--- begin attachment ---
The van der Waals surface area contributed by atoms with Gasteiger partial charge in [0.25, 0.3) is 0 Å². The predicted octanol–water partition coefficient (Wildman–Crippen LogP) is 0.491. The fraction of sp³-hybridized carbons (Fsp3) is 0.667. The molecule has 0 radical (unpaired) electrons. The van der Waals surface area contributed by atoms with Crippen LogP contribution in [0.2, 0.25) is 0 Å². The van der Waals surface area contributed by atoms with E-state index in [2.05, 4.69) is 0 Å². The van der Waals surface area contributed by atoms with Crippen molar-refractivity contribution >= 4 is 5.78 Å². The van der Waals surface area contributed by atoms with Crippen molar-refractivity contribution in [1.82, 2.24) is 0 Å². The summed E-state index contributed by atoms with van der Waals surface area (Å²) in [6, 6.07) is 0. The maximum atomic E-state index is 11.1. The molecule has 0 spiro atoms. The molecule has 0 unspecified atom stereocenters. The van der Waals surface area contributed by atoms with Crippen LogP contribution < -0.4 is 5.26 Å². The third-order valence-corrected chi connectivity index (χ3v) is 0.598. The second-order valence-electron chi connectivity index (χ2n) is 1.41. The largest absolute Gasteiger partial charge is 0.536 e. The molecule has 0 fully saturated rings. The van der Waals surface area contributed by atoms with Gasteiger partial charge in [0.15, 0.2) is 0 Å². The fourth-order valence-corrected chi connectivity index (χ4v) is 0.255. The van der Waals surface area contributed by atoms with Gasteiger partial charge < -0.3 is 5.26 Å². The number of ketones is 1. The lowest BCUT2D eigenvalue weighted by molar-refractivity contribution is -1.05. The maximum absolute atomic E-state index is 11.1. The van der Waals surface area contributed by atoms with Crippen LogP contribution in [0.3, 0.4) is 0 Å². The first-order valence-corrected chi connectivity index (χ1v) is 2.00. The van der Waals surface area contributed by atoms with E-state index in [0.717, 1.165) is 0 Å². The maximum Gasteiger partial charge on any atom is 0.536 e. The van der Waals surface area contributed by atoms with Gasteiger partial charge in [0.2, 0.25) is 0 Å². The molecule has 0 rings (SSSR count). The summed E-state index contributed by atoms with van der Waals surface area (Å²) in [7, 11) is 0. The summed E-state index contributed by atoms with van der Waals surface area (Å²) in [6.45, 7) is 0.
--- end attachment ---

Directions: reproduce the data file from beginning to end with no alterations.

The van der Waals surface area contributed by atoms with Gasteiger partial charge in [0.25, 0.3) is 0 Å². The predicted octanol–water partition coefficient (Wildman–Crippen LogP) is 0.491. The fraction of sp³-hybridized carbons (Fsp3) is 0.667. The molecule has 0 radical (unpaired) electrons. The van der Waals surface area contributed by atoms with Crippen LogP contribution in [0.2, 0.25) is 0 Å². The van der Waals surface area contributed by atoms with E-state index in [2.05, 4.69) is 0 Å². The van der Waals surface area contributed by atoms with Crippen molar-refractivity contribution >= 4 is 5.78 Å². The van der Waals surface area contributed by atoms with Crippen molar-refractivity contribution in [1.82, 2.24) is 0 Å². The summed E-state index contributed by atoms with van der Waals surface area (Å²) in [6, 6.07) is 0. The maximum atomic E-state index is 11.1. The molecule has 0 spiro atoms. The molecule has 0 unspecified atom stereocenters. The van der Waals surface area contributed by atoms with Crippen LogP contribution < -0.4 is 5.26 Å². The third-order valence-corrected chi connectivity index (χ3v) is 0.598. The second-order valence-electron chi connectivity index (χ2n) is 1.41. The largest absolute Gasteiger partial charge is 0.536 e. The molecule has 0 fully saturated rings. The van der Waals surface area contributed by atoms with Gasteiger partial charge in [0.15, 0.2) is 0 Å². The fourth-order valence-corrected chi connectivity index (χ4v) is 0.255. The van der Waals surface area contributed by atoms with Gasteiger partial charge < -0.3 is 5.26 Å². The number of ketones is 1. The lowest BCUT2D eigenvalue weighted by molar-refractivity contribution is -1.05. The maximum absolute atomic E-state index is 11.1. The van der Waals surface area contributed by atoms with Crippen LogP contribution in [0.3, 0.4) is 0 Å². The first-order valence-corrected chi connectivity index (χ1v) is 2.00. The van der Waals surface area contributed by atoms with E-state index in [0.717, 1.165) is 0 Å². The maximum Gasteiger partial charge on any atom is 0.536 e. The van der Waals surface area contributed by atoms with Gasteiger partial charge in [0.2, 0.25) is 0 Å². The molecule has 0 rings (SSSR count). The summed E-state index contributed by atoms with van der Waals surface area (Å²) in [7, 11) is 0. The summed E-state index contributed by atoms with van der Waals surface area (Å²) in [6.45, 7) is 0.